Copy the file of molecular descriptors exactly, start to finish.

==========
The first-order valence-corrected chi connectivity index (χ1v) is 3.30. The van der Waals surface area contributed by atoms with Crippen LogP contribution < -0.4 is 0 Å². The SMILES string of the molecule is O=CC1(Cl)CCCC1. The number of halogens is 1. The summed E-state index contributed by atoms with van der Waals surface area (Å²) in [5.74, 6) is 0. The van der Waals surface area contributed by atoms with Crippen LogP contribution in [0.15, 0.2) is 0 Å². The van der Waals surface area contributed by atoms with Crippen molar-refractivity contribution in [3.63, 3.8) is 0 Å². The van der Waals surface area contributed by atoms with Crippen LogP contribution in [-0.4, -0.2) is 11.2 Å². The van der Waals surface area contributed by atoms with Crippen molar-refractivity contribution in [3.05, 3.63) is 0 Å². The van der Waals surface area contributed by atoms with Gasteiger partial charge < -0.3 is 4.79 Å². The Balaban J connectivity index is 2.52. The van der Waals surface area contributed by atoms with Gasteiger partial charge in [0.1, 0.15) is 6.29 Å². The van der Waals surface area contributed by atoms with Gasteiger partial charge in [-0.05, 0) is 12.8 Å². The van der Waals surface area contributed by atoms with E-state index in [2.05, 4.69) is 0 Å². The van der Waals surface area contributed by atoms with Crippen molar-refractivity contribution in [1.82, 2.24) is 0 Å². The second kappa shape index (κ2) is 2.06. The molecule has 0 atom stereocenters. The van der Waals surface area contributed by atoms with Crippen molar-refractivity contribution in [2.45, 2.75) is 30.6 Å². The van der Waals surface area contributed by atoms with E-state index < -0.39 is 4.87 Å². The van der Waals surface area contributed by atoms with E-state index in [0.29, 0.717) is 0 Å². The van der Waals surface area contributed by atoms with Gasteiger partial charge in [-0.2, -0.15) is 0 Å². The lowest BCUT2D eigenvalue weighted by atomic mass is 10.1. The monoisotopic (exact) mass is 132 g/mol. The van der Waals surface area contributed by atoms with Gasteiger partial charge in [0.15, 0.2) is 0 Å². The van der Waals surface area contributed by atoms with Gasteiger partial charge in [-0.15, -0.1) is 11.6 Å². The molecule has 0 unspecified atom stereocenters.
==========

The first-order valence-corrected chi connectivity index (χ1v) is 3.30. The van der Waals surface area contributed by atoms with Crippen LogP contribution < -0.4 is 0 Å². The SMILES string of the molecule is O=CC1(Cl)CCCC1. The number of halogens is 1. The summed E-state index contributed by atoms with van der Waals surface area (Å²) in [5.74, 6) is 0. The van der Waals surface area contributed by atoms with Crippen LogP contribution in [0.15, 0.2) is 0 Å². The van der Waals surface area contributed by atoms with Crippen molar-refractivity contribution in [3.63, 3.8) is 0 Å². The van der Waals surface area contributed by atoms with Crippen LogP contribution in [-0.4, -0.2) is 11.2 Å². The van der Waals surface area contributed by atoms with Crippen molar-refractivity contribution in [3.05, 3.63) is 0 Å². The van der Waals surface area contributed by atoms with Gasteiger partial charge < -0.3 is 4.79 Å². The Balaban J connectivity index is 2.52. The van der Waals surface area contributed by atoms with Gasteiger partial charge in [0.1, 0.15) is 6.29 Å². The van der Waals surface area contributed by atoms with Gasteiger partial charge in [-0.05, 0) is 12.8 Å². The van der Waals surface area contributed by atoms with E-state index in [2.05, 4.69) is 0 Å². The van der Waals surface area contributed by atoms with Crippen molar-refractivity contribution in [1.82, 2.24) is 0 Å². The second kappa shape index (κ2) is 2.06. The molecule has 0 atom stereocenters. The van der Waals surface area contributed by atoms with Crippen molar-refractivity contribution in [2.45, 2.75) is 30.6 Å². The van der Waals surface area contributed by atoms with E-state index < -0.39 is 4.87 Å². The van der Waals surface area contributed by atoms with E-state index in [0.29, 0.717) is 0 Å². The van der Waals surface area contributed by atoms with Gasteiger partial charge in [-0.2, -0.15) is 0 Å². The lowest BCUT2D eigenvalue weighted by atomic mass is 10.1. The monoisotopic (exact) mass is 132 g/mol. The van der Waals surface area contributed by atoms with Gasteiger partial charge in [0.15, 0.2) is 0 Å². The van der Waals surface area contributed by atoms with Gasteiger partial charge in [-0.15, -0.1) is 11.6 Å². The molecule has 0 unspecified atom stereocenters.